Saturday 11-12:30 ET
Keith Waters (University of Colorado Boulder), Chair
Composition, Improvisation, and Macroharmony in Henry Threadgill’s Sixfivetwo
bio for Guy Capuzzo
Guy Capuzzo (Ph.D., Eastman School of Music) is Professor of Music Theory and the author of the book Elliott Carter’s What Next?: Communication, Cooperation, and Separation (University of Rochester Press, 2012). He is a former associate editor of Music Theory Spectrum and an editor of Elliott Carter Studies Online. His writings appear in Journal of Music Theory Pedagogy, Music Theory Spectrum, Journal of Music Theory, Music Theory Online, Intégral, Theory and Practice, Tempo, and Guitar Review. Capuzzo’s talks include presentations to the Society for Music Theory and invited lectures at Yale University, the University of South Carolina, the University of Minnesota, and Youngstown State University. Active as an electric guitarist, he performs and records with the Lorena Guillén Tango Ensemble.
The music of Henry Threadgill (b. 1944), African-American composer/performer and 2016 Pulitzer Prize winner, strikes an innovative balance between composed and improvised elements. His influences include his activities with the Association for the Advancement of Creative Musicians (AACM), and the music of Varèse, and Carter. Threadgill’s music raises an interesting question about the coexistence of African-American and European traditions in 21st-century music: What methods might analysts use to describe the interaction between harmonic organization and improvisation in non-tonal settings? Building on work by Chad Taylor, Gareth Keany Hill, and Matthew Forker, I contend that attention to macroharmony will begin to answer this question. I use the discrete Fourier transform (DFT) to interpret macroharmonies and their harmonic qualities in Sixfivetwo (2018) for string quartet.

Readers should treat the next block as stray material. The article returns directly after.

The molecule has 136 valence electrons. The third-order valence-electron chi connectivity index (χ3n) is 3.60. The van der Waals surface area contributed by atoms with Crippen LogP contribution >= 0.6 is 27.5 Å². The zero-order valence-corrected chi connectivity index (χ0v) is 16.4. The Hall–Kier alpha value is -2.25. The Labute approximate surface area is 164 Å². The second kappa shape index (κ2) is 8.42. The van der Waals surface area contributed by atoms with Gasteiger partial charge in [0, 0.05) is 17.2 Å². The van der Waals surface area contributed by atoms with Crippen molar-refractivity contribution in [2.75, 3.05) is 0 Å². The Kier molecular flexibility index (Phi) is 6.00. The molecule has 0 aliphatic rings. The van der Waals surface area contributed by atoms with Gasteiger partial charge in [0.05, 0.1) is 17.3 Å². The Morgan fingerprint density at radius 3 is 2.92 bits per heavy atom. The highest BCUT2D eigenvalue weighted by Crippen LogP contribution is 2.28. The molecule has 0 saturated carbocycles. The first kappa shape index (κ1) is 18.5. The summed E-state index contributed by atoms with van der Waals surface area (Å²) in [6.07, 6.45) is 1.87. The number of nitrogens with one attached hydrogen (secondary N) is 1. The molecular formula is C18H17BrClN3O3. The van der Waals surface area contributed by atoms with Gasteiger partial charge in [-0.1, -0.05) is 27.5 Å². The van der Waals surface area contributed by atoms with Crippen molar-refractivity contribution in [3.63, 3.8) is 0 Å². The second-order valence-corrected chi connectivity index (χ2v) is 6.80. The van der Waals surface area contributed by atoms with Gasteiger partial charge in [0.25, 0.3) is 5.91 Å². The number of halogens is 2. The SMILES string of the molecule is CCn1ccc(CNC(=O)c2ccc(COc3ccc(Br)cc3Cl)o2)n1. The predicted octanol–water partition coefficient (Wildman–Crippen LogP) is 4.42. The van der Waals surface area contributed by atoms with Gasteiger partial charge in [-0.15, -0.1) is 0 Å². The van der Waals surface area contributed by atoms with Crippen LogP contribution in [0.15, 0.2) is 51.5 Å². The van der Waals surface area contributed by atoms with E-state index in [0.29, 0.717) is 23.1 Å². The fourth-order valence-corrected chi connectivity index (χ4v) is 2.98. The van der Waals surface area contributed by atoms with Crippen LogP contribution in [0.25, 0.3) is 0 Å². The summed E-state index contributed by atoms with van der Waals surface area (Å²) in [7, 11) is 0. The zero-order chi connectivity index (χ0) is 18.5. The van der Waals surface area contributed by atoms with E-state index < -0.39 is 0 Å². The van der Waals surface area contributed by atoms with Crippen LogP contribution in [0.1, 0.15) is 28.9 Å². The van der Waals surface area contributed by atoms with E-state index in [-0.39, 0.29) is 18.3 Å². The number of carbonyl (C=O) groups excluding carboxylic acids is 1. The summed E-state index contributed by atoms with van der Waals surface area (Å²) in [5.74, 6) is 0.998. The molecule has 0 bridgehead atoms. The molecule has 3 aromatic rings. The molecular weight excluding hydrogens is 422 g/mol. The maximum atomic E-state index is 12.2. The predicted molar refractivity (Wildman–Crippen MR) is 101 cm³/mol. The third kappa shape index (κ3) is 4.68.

The picture that emerges from the paper’s analytic examples is one of striking coordinations between improvisation and composed harmonic structure. Macroharmony and the DFT offer a way to probe the interaction of harmonic organization and improvisation in Sixfivetwo. The results may lead to a deeper understanding of the music of a composer/performer described by the Pulitzer committee as “among the most important artists in jazz.” More broadly, the results may improve our understanding of other nontonal music in which composition, improvisation, European elements, and African-American elements play equal roles, particularly that of other AACM luminaries such as Anthony Braxton and George Lewis.
Salience, Triads, and Transformational Counterpoint in Robert Glasper’s Improvisation on “North Portland”
bio for Rich Pellegrin
Rich Pellegrin is Assistant Professor of Music Theory at the University of Florida and Affiliate Assistant Professor in the Center for Arts, Migration, and Entrepreneurship. His work has been published in Jazz Perspectives, Engaging Students, the Journal of Schenkerian Studies, and in volumes by Cambridge Scholars Publishing and KFU Publishing House. Active as a jazz pianist and composer, Dr. Pellegrin’s fifth album for Origin Records will be released in April.
This presentation examines the relationship between salience and stability in a performance by Robert Glasper. Triadic voicings such as slash chords, upper structures, and “So What” chords are highly idiomatic in jazz. The triads are salient in these voicings due to their placement in the upper register, but are usually unstable, being composed mostly or entirely of upper chord tones. Triads may be used similarly in melodic improvisation, where they are more salient than comping chords or rhythm section accompaniment. Because there are so many varieties of triadic voicings, a given triad may be used to realize numerous harmonies. When triadic voicings are used successively, they may form transformational pathways that are worthy of study in their own right. Moreover, such transformations may counterpoint those of the stable, lower chord tones in significant ways.